Boxing legend Floyd Mayweather and music producer DJ Khaled are paying a total $750,000 to settle charges they failed to disclose payments they received for promoting investments in digital-currency securities, federal regulators said Thursday. The SEC said the charges are the first for violating rules on touting investments in so-called initial coin offerings – or ICOs – on three different cryptocurrencies.
An ICO allows a startup to use the technology behind bitcoin, known as blockchain, to fund projects. The SEC said Mayweather did not report that he had received $300,000 from three separate deals from that paid him to promote the offerings online.
Under the settlements, Mayweather agreed to pay a $300,000 penalty, give up another $300,000 and pay $14,775 in interest. Khaled is paying a $100,000 penalty, giving up $50,000 and paying $2,725 in interest.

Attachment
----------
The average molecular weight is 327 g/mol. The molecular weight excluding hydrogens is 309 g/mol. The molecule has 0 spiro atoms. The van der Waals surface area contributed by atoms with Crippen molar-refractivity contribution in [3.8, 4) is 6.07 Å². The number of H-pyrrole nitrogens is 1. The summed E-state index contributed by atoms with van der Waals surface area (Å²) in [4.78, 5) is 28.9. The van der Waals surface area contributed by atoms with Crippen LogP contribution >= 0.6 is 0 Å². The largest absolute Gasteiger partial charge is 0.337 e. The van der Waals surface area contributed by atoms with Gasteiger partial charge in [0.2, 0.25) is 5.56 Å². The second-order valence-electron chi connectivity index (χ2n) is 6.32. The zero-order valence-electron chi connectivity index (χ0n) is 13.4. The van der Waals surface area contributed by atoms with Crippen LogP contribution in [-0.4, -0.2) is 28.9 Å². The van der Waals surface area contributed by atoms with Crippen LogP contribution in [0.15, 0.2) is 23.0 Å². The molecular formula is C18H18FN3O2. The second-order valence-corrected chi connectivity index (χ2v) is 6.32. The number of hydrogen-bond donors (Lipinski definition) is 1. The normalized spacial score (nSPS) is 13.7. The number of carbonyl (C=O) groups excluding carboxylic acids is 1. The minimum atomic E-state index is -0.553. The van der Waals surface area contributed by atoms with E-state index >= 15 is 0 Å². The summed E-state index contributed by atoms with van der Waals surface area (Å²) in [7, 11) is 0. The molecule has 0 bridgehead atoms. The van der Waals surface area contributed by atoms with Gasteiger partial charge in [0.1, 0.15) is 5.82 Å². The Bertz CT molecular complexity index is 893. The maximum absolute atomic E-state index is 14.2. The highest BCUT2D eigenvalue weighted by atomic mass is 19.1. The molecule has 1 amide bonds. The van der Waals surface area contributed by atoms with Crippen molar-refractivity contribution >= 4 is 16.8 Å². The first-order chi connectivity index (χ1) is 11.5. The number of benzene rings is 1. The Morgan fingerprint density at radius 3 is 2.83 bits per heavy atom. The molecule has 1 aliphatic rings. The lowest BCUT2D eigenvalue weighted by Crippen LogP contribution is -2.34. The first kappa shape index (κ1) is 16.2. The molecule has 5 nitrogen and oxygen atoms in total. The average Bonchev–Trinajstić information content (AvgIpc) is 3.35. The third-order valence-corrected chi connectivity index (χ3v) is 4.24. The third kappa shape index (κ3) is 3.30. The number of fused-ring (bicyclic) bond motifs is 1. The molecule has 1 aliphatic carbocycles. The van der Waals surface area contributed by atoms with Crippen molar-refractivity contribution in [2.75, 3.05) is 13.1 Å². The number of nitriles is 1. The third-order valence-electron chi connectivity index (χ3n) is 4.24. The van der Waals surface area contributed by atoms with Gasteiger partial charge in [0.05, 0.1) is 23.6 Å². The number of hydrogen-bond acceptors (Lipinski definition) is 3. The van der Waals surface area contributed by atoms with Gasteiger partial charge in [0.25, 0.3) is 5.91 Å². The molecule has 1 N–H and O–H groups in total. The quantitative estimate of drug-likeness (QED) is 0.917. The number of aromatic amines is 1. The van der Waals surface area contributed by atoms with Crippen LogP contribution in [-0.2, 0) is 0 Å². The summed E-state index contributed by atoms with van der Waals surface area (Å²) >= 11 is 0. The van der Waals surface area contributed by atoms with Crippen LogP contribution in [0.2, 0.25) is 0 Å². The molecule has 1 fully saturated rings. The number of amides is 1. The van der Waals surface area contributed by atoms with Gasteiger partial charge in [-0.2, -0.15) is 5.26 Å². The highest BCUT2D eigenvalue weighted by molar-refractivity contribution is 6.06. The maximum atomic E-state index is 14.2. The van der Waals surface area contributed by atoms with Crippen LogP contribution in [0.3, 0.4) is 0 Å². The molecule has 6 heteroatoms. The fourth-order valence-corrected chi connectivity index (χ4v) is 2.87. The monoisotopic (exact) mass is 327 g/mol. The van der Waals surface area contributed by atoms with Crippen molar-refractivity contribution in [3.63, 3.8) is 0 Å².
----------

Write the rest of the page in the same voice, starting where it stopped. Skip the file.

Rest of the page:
They also agreed not to promote any securities, digital or otherwise, for three years in Mayweather’s case and two years for Khaled.
Mayweather and Khaled were among a number of celebrities paid by ICOs to endorse them. ICOs have soared in popularity in recent years, raising billions for startups. With an ICO, a startup will issue currency, sometimes called a token, which can be used to buy services from the company. For example, a startup offering online storage could issue tokens that can be used to buy storage.